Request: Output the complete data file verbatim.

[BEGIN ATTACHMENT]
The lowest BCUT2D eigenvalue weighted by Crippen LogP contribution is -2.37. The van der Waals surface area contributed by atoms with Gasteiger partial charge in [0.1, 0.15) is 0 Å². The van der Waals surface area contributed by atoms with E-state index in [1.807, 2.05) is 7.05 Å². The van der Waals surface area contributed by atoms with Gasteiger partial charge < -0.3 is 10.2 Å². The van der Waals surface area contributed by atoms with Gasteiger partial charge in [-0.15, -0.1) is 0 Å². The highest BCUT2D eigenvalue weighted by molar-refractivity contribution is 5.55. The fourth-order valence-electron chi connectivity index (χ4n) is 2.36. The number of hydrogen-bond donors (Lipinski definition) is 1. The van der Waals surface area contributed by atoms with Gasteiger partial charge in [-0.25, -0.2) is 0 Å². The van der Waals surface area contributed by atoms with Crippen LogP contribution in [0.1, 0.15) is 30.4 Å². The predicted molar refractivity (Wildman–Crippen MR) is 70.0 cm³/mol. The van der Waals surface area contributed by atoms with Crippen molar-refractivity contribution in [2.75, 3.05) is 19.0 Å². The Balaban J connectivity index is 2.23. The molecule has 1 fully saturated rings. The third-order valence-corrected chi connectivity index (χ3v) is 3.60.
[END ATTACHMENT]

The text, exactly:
The lowest BCUT2D eigenvalue weighted by Crippen LogP contribution is -2.37. The van der Waals surface area contributed by atoms with Gasteiger partial charge in [0.1, 0.15) is 0 Å². The van der Waals surface area contributed by atoms with E-state index in [1.807, 2.05) is 7.05 Å². The van der Waals surface area contributed by atoms with Gasteiger partial charge < -0.3 is 10.2 Å². The van der Waals surface area contributed by atoms with Gasteiger partial charge in [-0.15, -0.1) is 0 Å². The highest BCUT2D eigenvalue weighted by molar-refractivity contribution is 5.55. The fourth-order valence-electron chi connectivity index (χ4n) is 2.36. The number of hydrogen-bond donors (Lipinski definition) is 1. The van der Waals surface area contributed by atoms with Gasteiger partial charge in [-0.25, -0.2) is 0 Å². The van der Waals surface area contributed by atoms with Crippen LogP contribution in [0.1, 0.15) is 30.4 Å². The predicted molar refractivity (Wildman–Crippen MR) is 70.0 cm³/mol. The van der Waals surface area contributed by atoms with Crippen molar-refractivity contribution in [2.75, 3.05) is 19.0 Å². The Balaban J connectivity index is 2.23. The molecule has 1 fully saturated rings. The third-order valence-corrected chi connectivity index (χ3v) is 3.60.